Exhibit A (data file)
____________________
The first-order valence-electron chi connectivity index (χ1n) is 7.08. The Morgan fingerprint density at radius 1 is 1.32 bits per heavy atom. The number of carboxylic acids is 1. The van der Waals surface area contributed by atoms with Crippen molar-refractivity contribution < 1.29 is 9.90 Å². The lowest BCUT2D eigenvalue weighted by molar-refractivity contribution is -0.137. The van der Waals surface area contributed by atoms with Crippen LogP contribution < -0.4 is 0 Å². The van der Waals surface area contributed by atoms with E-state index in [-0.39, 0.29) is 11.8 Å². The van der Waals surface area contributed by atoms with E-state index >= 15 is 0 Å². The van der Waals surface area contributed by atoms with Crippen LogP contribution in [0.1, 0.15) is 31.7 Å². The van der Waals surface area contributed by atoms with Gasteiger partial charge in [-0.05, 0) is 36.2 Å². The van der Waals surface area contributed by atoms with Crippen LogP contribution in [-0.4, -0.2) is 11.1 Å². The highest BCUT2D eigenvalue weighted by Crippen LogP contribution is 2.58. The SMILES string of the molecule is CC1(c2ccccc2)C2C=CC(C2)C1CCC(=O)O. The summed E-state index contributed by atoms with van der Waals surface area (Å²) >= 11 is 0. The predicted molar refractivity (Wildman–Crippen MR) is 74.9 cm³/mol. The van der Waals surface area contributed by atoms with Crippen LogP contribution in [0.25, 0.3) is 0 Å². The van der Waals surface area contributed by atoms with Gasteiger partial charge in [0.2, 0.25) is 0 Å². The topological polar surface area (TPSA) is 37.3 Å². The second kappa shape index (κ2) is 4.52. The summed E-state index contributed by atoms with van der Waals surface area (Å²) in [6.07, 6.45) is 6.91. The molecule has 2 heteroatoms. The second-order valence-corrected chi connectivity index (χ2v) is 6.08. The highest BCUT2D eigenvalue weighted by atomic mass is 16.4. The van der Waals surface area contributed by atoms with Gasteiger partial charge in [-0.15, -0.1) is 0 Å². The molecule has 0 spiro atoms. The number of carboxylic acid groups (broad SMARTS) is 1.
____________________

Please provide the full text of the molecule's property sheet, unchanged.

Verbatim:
The first-order valence-electron chi connectivity index (χ1n) is 7.08. The Morgan fingerprint density at radius 1 is 1.32 bits per heavy atom. The number of carboxylic acids is 1. The van der Waals surface area contributed by atoms with Crippen molar-refractivity contribution < 1.29 is 9.90 Å². The lowest BCUT2D eigenvalue weighted by molar-refractivity contribution is -0.137. The van der Waals surface area contributed by atoms with Crippen LogP contribution < -0.4 is 0 Å². The van der Waals surface area contributed by atoms with E-state index in [-0.39, 0.29) is 11.8 Å². The van der Waals surface area contributed by atoms with E-state index >= 15 is 0 Å². The van der Waals surface area contributed by atoms with Crippen LogP contribution in [0.1, 0.15) is 31.7 Å². The van der Waals surface area contributed by atoms with Gasteiger partial charge in [-0.05, 0) is 36.2 Å². The van der Waals surface area contributed by atoms with Crippen LogP contribution in [-0.4, -0.2) is 11.1 Å². The highest BCUT2D eigenvalue weighted by Crippen LogP contribution is 2.58. The SMILES string of the molecule is CC1(c2ccccc2)C2C=CC(C2)C1CCC(=O)O. The summed E-state index contributed by atoms with van der Waals surface area (Å²) >= 11 is 0. The predicted molar refractivity (Wildman–Crippen MR) is 74.9 cm³/mol. The van der Waals surface area contributed by atoms with Crippen LogP contribution in [0.25, 0.3) is 0 Å². The van der Waals surface area contributed by atoms with Gasteiger partial charge in [0.2, 0.25) is 0 Å². The topological polar surface area (TPSA) is 37.3 Å². The second kappa shape index (κ2) is 4.52. The summed E-state index contributed by atoms with van der Waals surface area (Å²) in [6.07, 6.45) is 6.91. The molecule has 2 heteroatoms. The second-order valence-corrected chi connectivity index (χ2v) is 6.08. The highest BCUT2D eigenvalue weighted by atomic mass is 16.4. The van der Waals surface area contributed by atoms with Gasteiger partial charge in [-0.15, -0.1) is 0 Å². The molecule has 0 spiro atoms. The number of carboxylic acid groups (broad SMARTS) is 1.